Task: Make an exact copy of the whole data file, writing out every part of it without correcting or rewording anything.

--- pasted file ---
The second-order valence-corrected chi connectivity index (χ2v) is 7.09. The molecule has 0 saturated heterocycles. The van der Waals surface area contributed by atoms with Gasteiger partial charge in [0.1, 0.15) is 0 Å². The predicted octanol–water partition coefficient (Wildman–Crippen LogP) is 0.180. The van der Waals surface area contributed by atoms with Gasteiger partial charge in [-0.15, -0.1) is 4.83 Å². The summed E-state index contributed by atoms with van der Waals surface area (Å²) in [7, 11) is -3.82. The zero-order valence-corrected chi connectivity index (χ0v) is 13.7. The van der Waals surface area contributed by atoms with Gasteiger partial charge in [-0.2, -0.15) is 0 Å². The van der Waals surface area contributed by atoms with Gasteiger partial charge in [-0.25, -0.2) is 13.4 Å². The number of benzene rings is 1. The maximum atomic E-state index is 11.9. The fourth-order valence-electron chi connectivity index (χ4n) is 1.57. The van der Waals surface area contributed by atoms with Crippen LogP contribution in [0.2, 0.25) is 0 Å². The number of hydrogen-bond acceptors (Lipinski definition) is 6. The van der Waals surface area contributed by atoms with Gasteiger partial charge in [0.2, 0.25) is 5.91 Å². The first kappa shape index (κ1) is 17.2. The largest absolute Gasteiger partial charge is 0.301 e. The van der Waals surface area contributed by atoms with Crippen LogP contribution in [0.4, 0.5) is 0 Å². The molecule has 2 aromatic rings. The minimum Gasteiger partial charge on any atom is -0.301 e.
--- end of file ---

The second-order valence-corrected chi connectivity index (χ2v) is 7.09. The molecule has 0 saturated heterocycles. The van der Waals surface area contributed by atoms with Gasteiger partial charge in [0.1, 0.15) is 0 Å². The predicted octanol–water partition coefficient (Wildman–Crippen LogP) is 0.180. The van der Waals surface area contributed by atoms with Gasteiger partial charge in [-0.15, -0.1) is 4.83 Å². The summed E-state index contributed by atoms with van der Waals surface area (Å²) in [7, 11) is -3.82. The zero-order valence-corrected chi connectivity index (χ0v) is 13.7. The van der Waals surface area contributed by atoms with Gasteiger partial charge in [-0.2, -0.15) is 0 Å². The van der Waals surface area contributed by atoms with Gasteiger partial charge in [-0.25, -0.2) is 13.4 Å². The number of benzene rings is 1. The maximum atomic E-state index is 11.9. The fourth-order valence-electron chi connectivity index (χ4n) is 1.57. The van der Waals surface area contributed by atoms with Crippen LogP contribution in [0.2, 0.25) is 0 Å². The number of hydrogen-bond acceptors (Lipinski definition) is 6. The van der Waals surface area contributed by atoms with Gasteiger partial charge in [0.2, 0.25) is 5.91 Å². The first kappa shape index (κ1) is 17.2. The largest absolute Gasteiger partial charge is 0.301 e. The van der Waals surface area contributed by atoms with Crippen LogP contribution in [0.4, 0.5) is 0 Å². The molecule has 2 aromatic rings. The minimum Gasteiger partial charge on any atom is -0.301 e.